In the aftermath of the 2011 Tōhoku earthquake and tsunami, Irem Software Engineering was forced to cancel the majority of its video game projects, most notably Disaster Report 4: Summer Memories and a sequel to Steambot Chronicles titled "Poncotsu Roman Daikatsugeki Bumpy Trot 2". They then refocused their resources into the slot-machine and pachinko industry, which they were initially a part of prior to becoming a video game company. This lead numerous Irem designers (including producer Kazuma Kujo) to form a new company called Granzella to continue creating video games: notably, they acquired the IP rights to the Disaster Report series and revived Disaster Report 4. Additionally, while no longer involved in the development or release of new games, Irem is still involved in the games industry via licensing their IPs to other companies.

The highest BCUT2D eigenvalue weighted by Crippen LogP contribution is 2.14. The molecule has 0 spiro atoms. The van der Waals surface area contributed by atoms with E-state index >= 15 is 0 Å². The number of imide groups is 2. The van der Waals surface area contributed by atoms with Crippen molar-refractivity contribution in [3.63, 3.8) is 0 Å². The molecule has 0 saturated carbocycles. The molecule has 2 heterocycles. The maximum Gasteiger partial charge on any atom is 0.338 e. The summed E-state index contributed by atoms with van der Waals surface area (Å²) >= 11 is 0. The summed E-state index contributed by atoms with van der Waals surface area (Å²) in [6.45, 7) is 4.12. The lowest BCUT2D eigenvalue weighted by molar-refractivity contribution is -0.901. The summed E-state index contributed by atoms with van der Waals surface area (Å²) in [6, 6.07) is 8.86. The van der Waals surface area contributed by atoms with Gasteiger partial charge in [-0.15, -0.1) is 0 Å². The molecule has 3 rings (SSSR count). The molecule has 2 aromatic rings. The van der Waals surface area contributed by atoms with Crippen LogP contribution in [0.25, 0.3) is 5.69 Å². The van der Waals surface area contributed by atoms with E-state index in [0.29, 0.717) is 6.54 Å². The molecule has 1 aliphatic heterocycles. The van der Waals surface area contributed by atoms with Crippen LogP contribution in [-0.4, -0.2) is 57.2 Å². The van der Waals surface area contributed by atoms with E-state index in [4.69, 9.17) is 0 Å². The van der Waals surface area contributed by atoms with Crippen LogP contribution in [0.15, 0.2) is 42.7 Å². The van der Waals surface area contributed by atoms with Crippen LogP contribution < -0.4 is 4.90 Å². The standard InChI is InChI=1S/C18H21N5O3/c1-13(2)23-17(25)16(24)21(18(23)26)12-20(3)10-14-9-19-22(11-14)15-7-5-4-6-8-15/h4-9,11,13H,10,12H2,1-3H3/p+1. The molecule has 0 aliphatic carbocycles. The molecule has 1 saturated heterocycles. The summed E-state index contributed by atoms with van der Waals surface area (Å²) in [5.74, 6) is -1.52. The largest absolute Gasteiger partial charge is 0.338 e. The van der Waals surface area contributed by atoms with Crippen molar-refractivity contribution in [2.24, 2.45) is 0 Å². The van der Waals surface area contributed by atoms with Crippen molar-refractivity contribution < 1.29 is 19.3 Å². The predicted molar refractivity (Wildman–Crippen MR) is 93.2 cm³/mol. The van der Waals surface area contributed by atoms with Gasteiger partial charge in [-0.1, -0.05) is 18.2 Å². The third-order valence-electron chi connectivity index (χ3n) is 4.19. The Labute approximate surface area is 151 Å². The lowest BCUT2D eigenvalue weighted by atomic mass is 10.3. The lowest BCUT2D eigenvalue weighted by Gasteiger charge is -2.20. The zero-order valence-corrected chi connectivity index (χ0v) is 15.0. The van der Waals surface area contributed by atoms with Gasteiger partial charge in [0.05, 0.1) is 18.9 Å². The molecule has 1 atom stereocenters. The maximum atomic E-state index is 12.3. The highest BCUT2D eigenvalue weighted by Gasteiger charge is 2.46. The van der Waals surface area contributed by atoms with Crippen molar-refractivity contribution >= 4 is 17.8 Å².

person chocolatejr9 calendar_month January 6, 2024
Attachment Due to the cancellation of the animated series "Sonic Underground", its storyline was left unresolved. However, staff members involved in Archie's Sonic the Hedgehog comics had considered finishing the storyline: writer Ian Flynn had thought about writing a new story that could serve to wrap up where the original series left off, but felt it would be "stepping on the original creatives' toes," and that even if he was allowed to do it the story likely wouldn't see the light of day for at least two years. Originally, "Sonic Universe" issue 50 was intended to be the official epilogue for the show, with a preview cover being released. However, the epilogue was cancelled, and the issue instead featured a story centered around Metal Sonic.

In early 2013, Ian Flynn revealed that material from "Sonic Underground" was off-limits: this was the reason why the epilogue was put on hold. He also stated plans to include the epilogue as part of "Lost Hedgehog Tales", a written document featuring Sonic comic material that will no longer be used, suggesting that the epilogue was no longer possible. In June 2017, any chance of a "Sonic Underground" epilogue by Archie was precluded when Sega announced that the comics produced by them had been cancelled.
person chocolatejr9 calendar_month December 31, 2023
Final Fantasy V